Learn about 3D printing with a Grand Forks business owner – Grand Forks Herald

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GRAND FORKS – The Grand Forks Herald sat down with Dalton Ramos, owner of Forkin 3D, part of his other company Valley Tech Pros, for 5 Questions this week.

Q: Why did you launch Forkin 3D?

A: So, I was spending one of my weekend nights having fun, having a relaxing night and working on my 3D printer that I have at home. And I actually ran out of parts and filament that I needed, and I just sat there, just angry that after looking at how long it would take me to get parts, my 3d printer was going to be broken down, and I’m gonna be out of filament for about a week because the shipping is so terrible. And I kept thinking, “I wish we had someone in Grand Forks (where) we could buy 3D printing supplies.” And then I sat there, and then I realized, ‘I own a store. I can do it. So I thought a bit and did some research to find good reputable 3D printing vendors to find that North Dakota is full of 3D printing vendors, and we have a really good market for that here in Dakota North. So I settled with Fargo’s 3D Fuel and started the store just because I was bored one night and decided it was something Grand Forks needed and had to do.

Q: How does 3D printing work?

A: Thus, the most common and popular method of 3D printing is to use a piece of plastic filament that is passed through an extruder. So this extruder basically pushes it using gears in what’s called a hot end. This hot end heats the filament and pushes it through a very small nozzle, we’re talking like (a) 0.4 millimeter thick nozzle, and deposits the material onto a print bed or print surface a thin small layer at a time. And as he goes, he layers those layers on top of each other until you have a complete product.

Q: What are the practical uses of 3D printing?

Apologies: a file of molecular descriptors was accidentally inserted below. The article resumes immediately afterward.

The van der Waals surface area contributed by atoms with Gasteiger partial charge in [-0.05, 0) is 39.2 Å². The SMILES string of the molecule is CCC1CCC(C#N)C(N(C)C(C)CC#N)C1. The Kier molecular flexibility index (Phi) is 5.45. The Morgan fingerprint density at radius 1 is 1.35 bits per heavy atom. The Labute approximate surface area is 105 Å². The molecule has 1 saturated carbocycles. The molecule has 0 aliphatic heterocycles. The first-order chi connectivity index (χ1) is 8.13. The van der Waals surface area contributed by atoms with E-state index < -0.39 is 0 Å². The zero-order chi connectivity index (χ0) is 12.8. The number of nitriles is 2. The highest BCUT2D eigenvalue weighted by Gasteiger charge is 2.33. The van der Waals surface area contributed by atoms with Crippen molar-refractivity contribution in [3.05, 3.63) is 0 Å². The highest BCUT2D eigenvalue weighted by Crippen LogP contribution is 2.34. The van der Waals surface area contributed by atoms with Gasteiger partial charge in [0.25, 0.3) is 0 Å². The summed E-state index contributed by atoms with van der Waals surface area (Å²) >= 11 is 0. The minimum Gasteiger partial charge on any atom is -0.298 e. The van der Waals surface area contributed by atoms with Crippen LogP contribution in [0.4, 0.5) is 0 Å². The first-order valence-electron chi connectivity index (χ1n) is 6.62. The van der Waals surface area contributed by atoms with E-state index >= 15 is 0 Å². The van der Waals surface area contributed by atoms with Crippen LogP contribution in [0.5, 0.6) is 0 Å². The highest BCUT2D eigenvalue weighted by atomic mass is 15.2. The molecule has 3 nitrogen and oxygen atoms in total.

A: Do fun things. One of my fun projects is turning my light switch into giant circuit breakers. So when we walk into my store in the morning and want to turn on the lights, we flip big circuit breakers. It’s always fun. But there are plenty of practical uses, like repairing. If you have something that parts are no longer made for. There’s a popular one floating around for IKEA, (who) created these cupboards that have brackets that hold the arms. Well, they stopped making these brackets, but these arm brackets break all the time, so someone created a 3D print file so they could print new brackets. So there’s a huge market for repair products and things like that. And then also the other big side right now is the cosplayers. They will use it to create their armor, helmets, body parts and weapons in ways they have never been able to do before.

Q: Do you think 3D printing is a growing industry?

A: I think it’s going to grow very fast, and it’s starting to grow faster every day. As we improve the development of 3D printers themselves and as 3D printers become more user-friendly, they will become more accessible to non-technical people. There are already great 3D printers out there that are mostly just set up and running, and you need very little technical knowledge and very little troubleshooting skills, and within minutes you can start printing your own projects you want.

Q: Do you see Forkin 3D expanding into its own building in the future?

A: Currently, (there is) no plan. It is a hope. We hope that one day it will take off well enough that we can move it to its own building or its own display cases. But at the moment there are no official plans for this.

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